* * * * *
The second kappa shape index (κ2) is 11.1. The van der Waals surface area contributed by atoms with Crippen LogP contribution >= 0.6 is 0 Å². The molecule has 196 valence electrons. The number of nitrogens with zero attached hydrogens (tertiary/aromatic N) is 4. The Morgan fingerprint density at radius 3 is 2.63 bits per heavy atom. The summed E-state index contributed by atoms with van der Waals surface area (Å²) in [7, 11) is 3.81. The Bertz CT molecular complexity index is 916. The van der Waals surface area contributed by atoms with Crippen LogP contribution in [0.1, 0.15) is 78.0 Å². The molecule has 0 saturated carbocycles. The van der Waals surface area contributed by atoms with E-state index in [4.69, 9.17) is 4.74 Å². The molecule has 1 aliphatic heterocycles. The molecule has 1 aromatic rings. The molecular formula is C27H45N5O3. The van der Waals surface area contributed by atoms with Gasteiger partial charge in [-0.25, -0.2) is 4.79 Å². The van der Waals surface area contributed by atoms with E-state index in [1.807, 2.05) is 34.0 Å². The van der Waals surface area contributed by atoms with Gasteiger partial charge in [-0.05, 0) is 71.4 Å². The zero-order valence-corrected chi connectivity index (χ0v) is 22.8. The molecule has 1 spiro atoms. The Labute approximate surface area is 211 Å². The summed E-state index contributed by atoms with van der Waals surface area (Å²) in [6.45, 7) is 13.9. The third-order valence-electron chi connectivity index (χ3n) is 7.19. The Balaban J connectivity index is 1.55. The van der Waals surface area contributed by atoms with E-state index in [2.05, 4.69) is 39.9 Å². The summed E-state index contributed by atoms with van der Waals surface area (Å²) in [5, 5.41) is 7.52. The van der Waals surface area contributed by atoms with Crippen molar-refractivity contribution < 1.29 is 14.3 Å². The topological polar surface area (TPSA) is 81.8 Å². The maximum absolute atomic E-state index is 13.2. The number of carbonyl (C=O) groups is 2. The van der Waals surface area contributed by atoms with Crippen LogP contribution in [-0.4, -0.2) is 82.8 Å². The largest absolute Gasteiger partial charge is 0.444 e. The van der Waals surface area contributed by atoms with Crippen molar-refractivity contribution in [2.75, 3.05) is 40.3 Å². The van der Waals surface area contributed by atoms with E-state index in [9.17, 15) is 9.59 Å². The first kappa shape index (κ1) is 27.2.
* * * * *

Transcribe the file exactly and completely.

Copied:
The second kappa shape index (κ2) is 11.1. The van der Waals surface area contributed by atoms with Crippen LogP contribution >= 0.6 is 0 Å². The molecule has 196 valence electrons. The number of nitrogens with zero attached hydrogens (tertiary/aromatic N) is 4. The Morgan fingerprint density at radius 3 is 2.63 bits per heavy atom. The summed E-state index contributed by atoms with van der Waals surface area (Å²) in [7, 11) is 3.81. The Bertz CT molecular complexity index is 916. The van der Waals surface area contributed by atoms with Crippen LogP contribution in [0.1, 0.15) is 78.0 Å². The molecule has 0 saturated carbocycles. The van der Waals surface area contributed by atoms with E-state index in [4.69, 9.17) is 4.74 Å². The molecule has 1 aliphatic heterocycles. The molecule has 1 aromatic rings. The molecular formula is C27H45N5O3. The van der Waals surface area contributed by atoms with Gasteiger partial charge in [-0.25, -0.2) is 4.79 Å². The van der Waals surface area contributed by atoms with E-state index in [1.807, 2.05) is 34.0 Å². The van der Waals surface area contributed by atoms with Gasteiger partial charge in [-0.05, 0) is 71.4 Å². The zero-order valence-corrected chi connectivity index (χ0v) is 22.8. The molecule has 1 spiro atoms. The Labute approximate surface area is 211 Å². The summed E-state index contributed by atoms with van der Waals surface area (Å²) in [6.45, 7) is 13.9. The third-order valence-electron chi connectivity index (χ3n) is 7.19. The Balaban J connectivity index is 1.55. The van der Waals surface area contributed by atoms with E-state index in [2.05, 4.69) is 39.9 Å². The summed E-state index contributed by atoms with van der Waals surface area (Å²) in [5, 5.41) is 7.52. The van der Waals surface area contributed by atoms with Crippen molar-refractivity contribution < 1.29 is 14.3 Å². The topological polar surface area (TPSA) is 81.8 Å². The maximum absolute atomic E-state index is 13.2. The number of carbonyl (C=O) groups is 2. The van der Waals surface area contributed by atoms with Crippen LogP contribution in [-0.4, -0.2) is 82.8 Å². The largest absolute Gasteiger partial charge is 0.444 e. The van der Waals surface area contributed by atoms with Crippen molar-refractivity contribution in [2.75, 3.05) is 40.3 Å². The van der Waals surface area contributed by atoms with E-state index in [9.17, 15) is 9.59 Å². The first kappa shape index (κ1) is 27.2.